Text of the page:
Last night I asked my friend, Joanne, to help me select a writing prompt from a list of 365 I discovered on a website.
My text: Hey, pick a number between 1 and 365.
My screen lit up with her prompt reply: 13.
Me: Of course. That number follows me everywhere. Besides, I’ve already done that prompt.
Me: That one requires a dictionary. I don’t have one, so pick a letter.
Joanne chose C and then suggested I write about Christmas–it starts with C and it’s topical since it’s almost Christmas. The writing prompt is to pick a letter, then pick a word, and write what that word means to you.
What does Christmas mean to me? Wow, talk about a loaded question. I should write what it used to mean to me as a child because that won’t be as much of a downer as this post is going to be but I can barely conjure that person up anymore–she’s gone.
Christmas means almost nothing good to me at this stage of my life. It means stress. It means disappointment. It means depression. It means anxiety. It means endlessly trying to find a parking space. It means body aches and pains. It means too many pounds gained from wine, rich foods, and nonstop baking.
But even with all those negative words above, I know it also means tradition to me, and that’s a good thing.
In my family, we have created several traditions–some are unique to us and some I passed down from my small East Coast family.
The first tradition that I absolutely love is my need to put up excessive colored lights in the yard. In the past, I’ve put up so many lights that it made the whole house go dark and I had to remove a few strands. I had a canopy of lights that people had to go under to get to my front door. It was amazing. If I weren’t so afraid of heights and breaking roof tiles, I’d put more Christmas decorations/lights on my roof. Now that my yard has been redone, I don’t have as much room to work but I still light up the night sky. My neighbors have followed my lead and the whole cul-de-sac is lit!
The second tradition is I make everyone go to pick out the Christmas tree even though it is the most frustrating experience ever. Everyone always hates everyone else’s tree. I always surrender to whomever has the loudest voice and is the most persistent. I know that with the sheer volume of decorations I put on the tree, the shape almost doesn’t matter. Nick is in charge of making sure the bottom gets cut so that it’s straight, and if it’s not straight, he slices pieces of cardboard and puts them underneath until that tree can pass a level test with flying colors.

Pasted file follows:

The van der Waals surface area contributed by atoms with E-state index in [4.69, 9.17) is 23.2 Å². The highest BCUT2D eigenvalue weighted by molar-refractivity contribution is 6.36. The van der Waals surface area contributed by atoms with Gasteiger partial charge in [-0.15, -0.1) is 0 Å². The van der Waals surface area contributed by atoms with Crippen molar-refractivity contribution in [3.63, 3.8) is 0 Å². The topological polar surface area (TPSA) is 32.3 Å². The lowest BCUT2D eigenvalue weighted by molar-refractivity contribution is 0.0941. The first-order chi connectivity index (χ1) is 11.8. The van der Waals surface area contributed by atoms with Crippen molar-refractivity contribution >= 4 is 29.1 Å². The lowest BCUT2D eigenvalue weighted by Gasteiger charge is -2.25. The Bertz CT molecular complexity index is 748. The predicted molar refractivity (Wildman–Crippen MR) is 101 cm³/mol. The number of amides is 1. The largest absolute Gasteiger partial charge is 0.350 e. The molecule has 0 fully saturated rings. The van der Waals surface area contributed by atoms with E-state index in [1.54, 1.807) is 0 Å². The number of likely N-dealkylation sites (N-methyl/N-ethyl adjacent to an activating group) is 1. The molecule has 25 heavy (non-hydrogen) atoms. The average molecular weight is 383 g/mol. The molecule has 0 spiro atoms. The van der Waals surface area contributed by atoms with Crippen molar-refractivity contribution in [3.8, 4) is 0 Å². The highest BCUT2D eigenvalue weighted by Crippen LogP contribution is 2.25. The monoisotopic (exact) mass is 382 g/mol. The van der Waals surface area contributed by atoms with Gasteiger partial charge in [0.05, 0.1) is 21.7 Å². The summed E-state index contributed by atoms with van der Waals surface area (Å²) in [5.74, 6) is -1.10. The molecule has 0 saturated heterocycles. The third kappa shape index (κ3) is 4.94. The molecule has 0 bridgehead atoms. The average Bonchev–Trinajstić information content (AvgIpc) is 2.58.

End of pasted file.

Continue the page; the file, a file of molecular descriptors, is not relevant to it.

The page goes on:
The third tradition is practically obscuring the tree with presents. When I first start buying Christmas gifts for everyone, I usually don’t have any idea what to get. Then the panic sets in and I start pulling stuff into my cart (virtual and/or real)–items never asked for nor needed. I never know how much I’ve bought until Christmas Eve when I finally give in and wrap stuff. I haven’t yet learned to wrap before Christmas Eve–or rather, I hate wrapping presents so I wait until it’s too late to do anything but wrap. And then that’s where I always discover that I’ve bought far more for one child than another. Fortunately, two of the girls have birthdays in January so some of those excessive gifts can go toward making a nice birthday, thereby reducing my January stress and the month that marks the end of ‘birthday season.’
The fourth tradition is making everyone drive around either on my birthday or on Christmas Eve to a specific area of Olivenhain in Encinitas to look at all the lights. There are houses that go all out and they’re on all within three blocks of each other. Some even have their lights coordinated with music. It is quite the spectacle. We drive slowly through the neighborhood and ooh and aah with 50 other cars doing the same thing.
I used to load everyone up in the minivan and drive through the lights at the Del Mar Racetrack but for some reason, they don’t have the holiday lights display anymore. I’m not sure why it’s not there; it was very popular. One year I had to wait for over an hour to enter but it wasn’t any big deal–we listened to Christmas music and drank hot cocoa. Of course then I had to listen to everyone complain because how badly they needed to find a bathroom!
Another tradition that we do every year is bake sugar cookies and decorate them. Now that the girls are older, and they’re all artists, it’s not quantity of cookies that we’re interested in, it’s the quality. Some of the cookies are absolutely stunning even if they are just snowmen and stars. When the girls were little, our color palatte in frosting was simply white, red, blue, yellow, and green. The girls stun me with their color sophistication. Gone are the single shades and in their place we welcome mauve, peridot, chartreuse, tangerine, smoke, and salmon.
In previous years, we spent Christmas morning telling the girls that they couldn’t open presents before everyone got up but they could get into their stockings. That one tradition bought Nick and me another half hour of sleep, especially if I put sufficient candy in them. This past year, however, we were up and the girls slept until 11 a.m.!
Our final tradition is one that I complete by myself. I don’t know how it became a tradition of mine but it probably has to do with the New Year approaching. At some point in the middle of Christmas day, before having to get up off the couch and cook the traditional dinner, I watch some documentary related to food. In years past, I’ve watched Vegucated, Food Inc., Fat, Sick, and Nearly Dead, and That Sugar Film. I don’t know which documentary I will watch this year but maybe I’ll make it Dr. Greger’s year in review address. He’s always a hoot.
What traditions do you follow? Do you follow them every year? What are the ones you dread? Which one make you smile? Share some of your traditions below in the comments section.